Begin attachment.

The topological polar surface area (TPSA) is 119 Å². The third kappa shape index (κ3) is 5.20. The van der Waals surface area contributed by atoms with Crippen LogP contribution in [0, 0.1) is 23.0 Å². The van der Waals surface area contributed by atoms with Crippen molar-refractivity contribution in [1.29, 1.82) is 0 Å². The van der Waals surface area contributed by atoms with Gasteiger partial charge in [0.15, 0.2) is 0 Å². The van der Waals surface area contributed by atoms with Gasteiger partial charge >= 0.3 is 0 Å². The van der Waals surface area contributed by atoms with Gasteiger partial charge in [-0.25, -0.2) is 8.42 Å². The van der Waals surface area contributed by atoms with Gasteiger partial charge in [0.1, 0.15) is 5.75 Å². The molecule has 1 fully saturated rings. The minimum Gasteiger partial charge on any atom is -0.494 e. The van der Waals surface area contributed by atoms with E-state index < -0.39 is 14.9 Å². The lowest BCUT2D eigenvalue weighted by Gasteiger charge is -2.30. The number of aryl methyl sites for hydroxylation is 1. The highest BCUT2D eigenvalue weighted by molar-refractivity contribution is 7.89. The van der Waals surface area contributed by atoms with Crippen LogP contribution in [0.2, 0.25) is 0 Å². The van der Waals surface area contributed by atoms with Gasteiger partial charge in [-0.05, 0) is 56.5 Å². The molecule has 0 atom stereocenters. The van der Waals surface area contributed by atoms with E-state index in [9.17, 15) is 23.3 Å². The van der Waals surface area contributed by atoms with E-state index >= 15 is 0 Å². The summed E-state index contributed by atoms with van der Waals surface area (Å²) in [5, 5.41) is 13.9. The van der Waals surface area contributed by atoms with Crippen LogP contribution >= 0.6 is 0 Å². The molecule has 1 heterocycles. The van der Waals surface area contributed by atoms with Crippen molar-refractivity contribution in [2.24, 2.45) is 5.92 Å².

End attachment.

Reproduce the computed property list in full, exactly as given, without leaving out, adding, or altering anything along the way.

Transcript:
The topological polar surface area (TPSA) is 119 Å². The third kappa shape index (κ3) is 5.20. The van der Waals surface area contributed by atoms with Crippen LogP contribution in [0, 0.1) is 23.0 Å². The van der Waals surface area contributed by atoms with Crippen molar-refractivity contribution in [1.29, 1.82) is 0 Å². The van der Waals surface area contributed by atoms with Gasteiger partial charge in [0.15, 0.2) is 0 Å². The van der Waals surface area contributed by atoms with Gasteiger partial charge >= 0.3 is 0 Å². The van der Waals surface area contributed by atoms with Gasteiger partial charge in [-0.25, -0.2) is 8.42 Å². The van der Waals surface area contributed by atoms with Gasteiger partial charge in [0.1, 0.15) is 5.75 Å². The molecule has 1 fully saturated rings. The minimum Gasteiger partial charge on any atom is -0.494 e. The van der Waals surface area contributed by atoms with E-state index < -0.39 is 14.9 Å². The lowest BCUT2D eigenvalue weighted by Gasteiger charge is -2.30. The number of aryl methyl sites for hydroxylation is 1. The highest BCUT2D eigenvalue weighted by molar-refractivity contribution is 7.89. The van der Waals surface area contributed by atoms with Crippen LogP contribution in [0.2, 0.25) is 0 Å². The van der Waals surface area contributed by atoms with Gasteiger partial charge in [-0.05, 0) is 56.5 Å². The molecule has 0 atom stereocenters. The van der Waals surface area contributed by atoms with E-state index in [9.17, 15) is 23.3 Å². The van der Waals surface area contributed by atoms with E-state index >= 15 is 0 Å². The summed E-state index contributed by atoms with van der Waals surface area (Å²) in [5, 5.41) is 13.9. The van der Waals surface area contributed by atoms with Crippen LogP contribution >= 0.6 is 0 Å². The molecule has 1 heterocycles. The van der Waals surface area contributed by atoms with Crippen molar-refractivity contribution in [2.24, 2.45) is 5.92 Å².